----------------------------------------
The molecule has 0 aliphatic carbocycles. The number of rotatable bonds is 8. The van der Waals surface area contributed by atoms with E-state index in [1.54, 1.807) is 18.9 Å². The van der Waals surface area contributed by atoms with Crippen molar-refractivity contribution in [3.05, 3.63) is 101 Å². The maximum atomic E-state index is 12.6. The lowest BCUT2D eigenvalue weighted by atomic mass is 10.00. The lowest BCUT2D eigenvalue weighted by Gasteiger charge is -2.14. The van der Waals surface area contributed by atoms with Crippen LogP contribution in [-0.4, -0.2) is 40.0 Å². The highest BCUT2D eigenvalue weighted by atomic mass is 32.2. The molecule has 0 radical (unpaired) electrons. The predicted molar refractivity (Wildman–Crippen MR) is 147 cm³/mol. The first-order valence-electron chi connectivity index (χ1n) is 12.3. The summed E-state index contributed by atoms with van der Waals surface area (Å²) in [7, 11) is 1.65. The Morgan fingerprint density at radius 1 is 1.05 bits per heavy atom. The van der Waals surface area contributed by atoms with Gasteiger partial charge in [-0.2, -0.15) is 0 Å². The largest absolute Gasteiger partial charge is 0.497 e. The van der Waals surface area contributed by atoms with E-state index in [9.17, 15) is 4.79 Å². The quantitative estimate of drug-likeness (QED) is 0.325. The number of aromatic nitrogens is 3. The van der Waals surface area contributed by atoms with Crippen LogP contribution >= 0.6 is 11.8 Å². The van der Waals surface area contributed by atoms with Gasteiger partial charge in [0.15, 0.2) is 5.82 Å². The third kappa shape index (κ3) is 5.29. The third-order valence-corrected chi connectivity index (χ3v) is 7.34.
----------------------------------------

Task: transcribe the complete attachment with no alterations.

The molecule has 0 aliphatic carbocycles. The number of rotatable bonds is 8. The van der Waals surface area contributed by atoms with E-state index in [1.54, 1.807) is 18.9 Å². The van der Waals surface area contributed by atoms with Crippen molar-refractivity contribution in [3.05, 3.63) is 101 Å². The maximum atomic E-state index is 12.6. The lowest BCUT2D eigenvalue weighted by atomic mass is 10.00. The lowest BCUT2D eigenvalue weighted by Gasteiger charge is -2.14. The van der Waals surface area contributed by atoms with Crippen LogP contribution in [-0.4, -0.2) is 40.0 Å². The highest BCUT2D eigenvalue weighted by atomic mass is 32.2. The molecule has 0 radical (unpaired) electrons. The predicted molar refractivity (Wildman–Crippen MR) is 147 cm³/mol. The first-order valence-electron chi connectivity index (χ1n) is 12.3. The summed E-state index contributed by atoms with van der Waals surface area (Å²) in [7, 11) is 1.65. The Morgan fingerprint density at radius 1 is 1.05 bits per heavy atom. The van der Waals surface area contributed by atoms with Gasteiger partial charge in [-0.2, -0.15) is 0 Å². The largest absolute Gasteiger partial charge is 0.497 e. The van der Waals surface area contributed by atoms with E-state index in [9.17, 15) is 4.79 Å². The quantitative estimate of drug-likeness (QED) is 0.325. The number of aromatic nitrogens is 3. The van der Waals surface area contributed by atoms with Crippen LogP contribution >= 0.6 is 11.8 Å². The van der Waals surface area contributed by atoms with Gasteiger partial charge in [0.15, 0.2) is 5.82 Å². The third kappa shape index (κ3) is 5.29. The third-order valence-corrected chi connectivity index (χ3v) is 7.34.